Just one independent training provider has been included in the government’s 45-day work placement pilot for T-levels – as well as 20 colleges.

Twenty-one FE providers have been selected to test “high-level principles and models”, and work gets underway at the beginning of this term, ending next July.

The pilots are expected to determine the wrinkles providers could face when delivering this mandatory component of T-levels, which are due to be taught from 2020.

The Association of Employment and Learning Providers has supported the government’s idea of introducing substantial work placements in T-levels, but said it was shocked to find there is just one private provider involved, considering that many of the courses will be delivered by the independent sector.

“We believe that making work placements as part of T-levels is essential to make young people work ready, and that’s why work-based apprenticeships are so successful,” AELP’s boss Mark Dawe told FE Week.

“Independent training providers are largely responsible for driving the growth in apprenticeships through their excellent relationships with employers so it is a little surprising that the government has felt it necessary to include only one ITP in the pilot.”

Paul Warner, AELP’s research director, added that there should be a “spread of pilot provider types” in order to “identify what good placements should look like and identify specific challenges and ways of overcoming them”.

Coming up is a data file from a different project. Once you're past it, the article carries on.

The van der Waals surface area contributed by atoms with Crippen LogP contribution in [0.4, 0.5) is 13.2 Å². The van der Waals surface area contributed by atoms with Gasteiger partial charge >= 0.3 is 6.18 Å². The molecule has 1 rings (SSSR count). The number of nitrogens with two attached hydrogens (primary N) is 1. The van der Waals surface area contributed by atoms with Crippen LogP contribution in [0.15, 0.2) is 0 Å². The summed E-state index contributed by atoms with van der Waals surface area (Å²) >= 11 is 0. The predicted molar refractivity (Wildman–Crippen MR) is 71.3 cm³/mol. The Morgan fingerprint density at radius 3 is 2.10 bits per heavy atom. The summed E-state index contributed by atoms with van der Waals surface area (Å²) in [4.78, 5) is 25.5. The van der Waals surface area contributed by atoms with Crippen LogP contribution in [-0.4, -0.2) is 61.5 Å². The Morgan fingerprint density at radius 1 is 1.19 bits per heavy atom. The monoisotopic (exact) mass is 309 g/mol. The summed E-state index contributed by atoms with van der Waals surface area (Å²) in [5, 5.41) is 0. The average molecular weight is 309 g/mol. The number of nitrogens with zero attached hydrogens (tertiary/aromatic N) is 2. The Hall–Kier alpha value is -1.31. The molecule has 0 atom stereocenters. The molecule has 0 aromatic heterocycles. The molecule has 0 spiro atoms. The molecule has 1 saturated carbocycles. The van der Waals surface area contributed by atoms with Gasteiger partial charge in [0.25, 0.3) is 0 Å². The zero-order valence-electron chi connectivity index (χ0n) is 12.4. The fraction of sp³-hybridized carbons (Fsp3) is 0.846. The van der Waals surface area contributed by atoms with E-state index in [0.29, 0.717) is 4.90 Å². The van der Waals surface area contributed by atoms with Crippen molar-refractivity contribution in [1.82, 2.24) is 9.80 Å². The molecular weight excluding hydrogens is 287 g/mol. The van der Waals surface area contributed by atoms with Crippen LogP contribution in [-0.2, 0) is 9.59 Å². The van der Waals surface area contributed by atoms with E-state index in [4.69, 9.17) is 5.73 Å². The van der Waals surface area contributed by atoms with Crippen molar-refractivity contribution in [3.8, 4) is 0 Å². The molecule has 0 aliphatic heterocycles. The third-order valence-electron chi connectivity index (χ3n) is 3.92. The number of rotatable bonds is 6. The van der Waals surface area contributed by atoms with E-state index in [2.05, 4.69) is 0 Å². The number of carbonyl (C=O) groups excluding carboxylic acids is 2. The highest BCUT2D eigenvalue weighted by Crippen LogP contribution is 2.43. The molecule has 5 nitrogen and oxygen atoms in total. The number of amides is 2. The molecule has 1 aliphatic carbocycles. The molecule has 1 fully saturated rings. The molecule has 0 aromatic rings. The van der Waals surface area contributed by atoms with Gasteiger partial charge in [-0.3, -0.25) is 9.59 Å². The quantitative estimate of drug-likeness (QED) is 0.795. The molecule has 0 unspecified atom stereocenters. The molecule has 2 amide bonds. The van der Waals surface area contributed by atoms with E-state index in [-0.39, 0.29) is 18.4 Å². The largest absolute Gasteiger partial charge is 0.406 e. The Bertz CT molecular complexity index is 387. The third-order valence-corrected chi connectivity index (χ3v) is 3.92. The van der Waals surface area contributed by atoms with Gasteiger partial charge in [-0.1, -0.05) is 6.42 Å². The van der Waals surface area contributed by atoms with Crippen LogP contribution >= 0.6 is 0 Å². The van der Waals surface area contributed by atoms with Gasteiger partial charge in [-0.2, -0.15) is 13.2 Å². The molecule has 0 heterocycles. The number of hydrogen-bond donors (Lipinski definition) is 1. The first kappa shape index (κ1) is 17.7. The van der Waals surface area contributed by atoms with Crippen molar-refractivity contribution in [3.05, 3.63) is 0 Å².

A DfE spokesperson did not explain the imbalance directly.

“The department worked with organisations including the Association of Colleges and the AELP in order to ensure they had the opportunity to feed in to the process,” they said.

“Successful providers were selected on the basis of their ability to deliver a robust delivery plan and overall value for money.”

Around 2,500 students currently on vocational courses across the country are involved with the pilots.

The Challenge Network is leading the work after winning a contract in February to design a framework for how good placements should look. It declined to comment on the situation.

DfE guidance suggests that it expects 180,000 work placements per year, each lasting an average length of 50 working days, in a range of 45 to 60, lasting a minimum of 315 hours.

Officials have so far been clear on their approach, insisting “no work placement, no certificate”, but many college leaders believe the rule will limit young people’s choice as it stands, and want it changed.

In an FE Week investigation into the feasibility of the rule, David Hughes, the boss of the AoC, said it would “punish” young people to make work placements mandatory.

“The danger is you limit people’s choices to what they can attend on a local basis in labour markets that are sometimes very limited in scope,” he said.

“You might not have engineering, manufacturing and creative, for example, where you live, so does that mean you can’t do any of those? That doesn’t feel right or fair.”

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